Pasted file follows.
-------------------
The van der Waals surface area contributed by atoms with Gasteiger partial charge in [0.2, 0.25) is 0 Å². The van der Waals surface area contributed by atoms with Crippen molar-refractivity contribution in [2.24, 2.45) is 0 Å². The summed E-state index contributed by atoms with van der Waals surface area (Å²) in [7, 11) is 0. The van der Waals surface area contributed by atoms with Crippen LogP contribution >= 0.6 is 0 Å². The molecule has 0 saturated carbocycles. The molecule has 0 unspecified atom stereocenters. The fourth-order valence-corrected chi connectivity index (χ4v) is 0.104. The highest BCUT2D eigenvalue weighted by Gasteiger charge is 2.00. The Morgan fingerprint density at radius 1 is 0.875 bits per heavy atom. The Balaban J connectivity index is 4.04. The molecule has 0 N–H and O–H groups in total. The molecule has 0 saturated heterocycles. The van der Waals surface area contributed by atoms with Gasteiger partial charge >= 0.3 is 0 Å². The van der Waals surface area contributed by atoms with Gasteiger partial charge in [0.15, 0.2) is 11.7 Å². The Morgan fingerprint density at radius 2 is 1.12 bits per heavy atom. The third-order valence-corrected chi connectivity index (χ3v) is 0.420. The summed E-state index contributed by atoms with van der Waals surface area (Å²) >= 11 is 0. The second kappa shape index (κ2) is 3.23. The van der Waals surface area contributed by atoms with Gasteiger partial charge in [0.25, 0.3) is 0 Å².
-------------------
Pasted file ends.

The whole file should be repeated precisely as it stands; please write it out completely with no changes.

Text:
The van der Waals surface area contributed by atoms with Gasteiger partial charge in [0.2, 0.25) is 0 Å². The van der Waals surface area contributed by atoms with Crippen molar-refractivity contribution in [2.24, 2.45) is 0 Å². The summed E-state index contributed by atoms with van der Waals surface area (Å²) in [7, 11) is 0. The van der Waals surface area contributed by atoms with Crippen LogP contribution >= 0.6 is 0 Å². The molecule has 0 saturated carbocycles. The molecule has 0 unspecified atom stereocenters. The fourth-order valence-corrected chi connectivity index (χ4v) is 0.104. The highest BCUT2D eigenvalue weighted by Gasteiger charge is 2.00. The Morgan fingerprint density at radius 1 is 0.875 bits per heavy atom. The Balaban J connectivity index is 4.04. The molecule has 0 N–H and O–H groups in total. The molecule has 0 saturated heterocycles. The van der Waals surface area contributed by atoms with Gasteiger partial charge >= 0.3 is 0 Å². The van der Waals surface area contributed by atoms with Gasteiger partial charge in [0.15, 0.2) is 11.7 Å². The Morgan fingerprint density at radius 2 is 1.12 bits per heavy atom. The third-order valence-corrected chi connectivity index (χ3v) is 0.420. The summed E-state index contributed by atoms with van der Waals surface area (Å²) >= 11 is 0. The second kappa shape index (κ2) is 3.23. The van der Waals surface area contributed by atoms with Gasteiger partial charge in [0.25, 0.3) is 0 Å².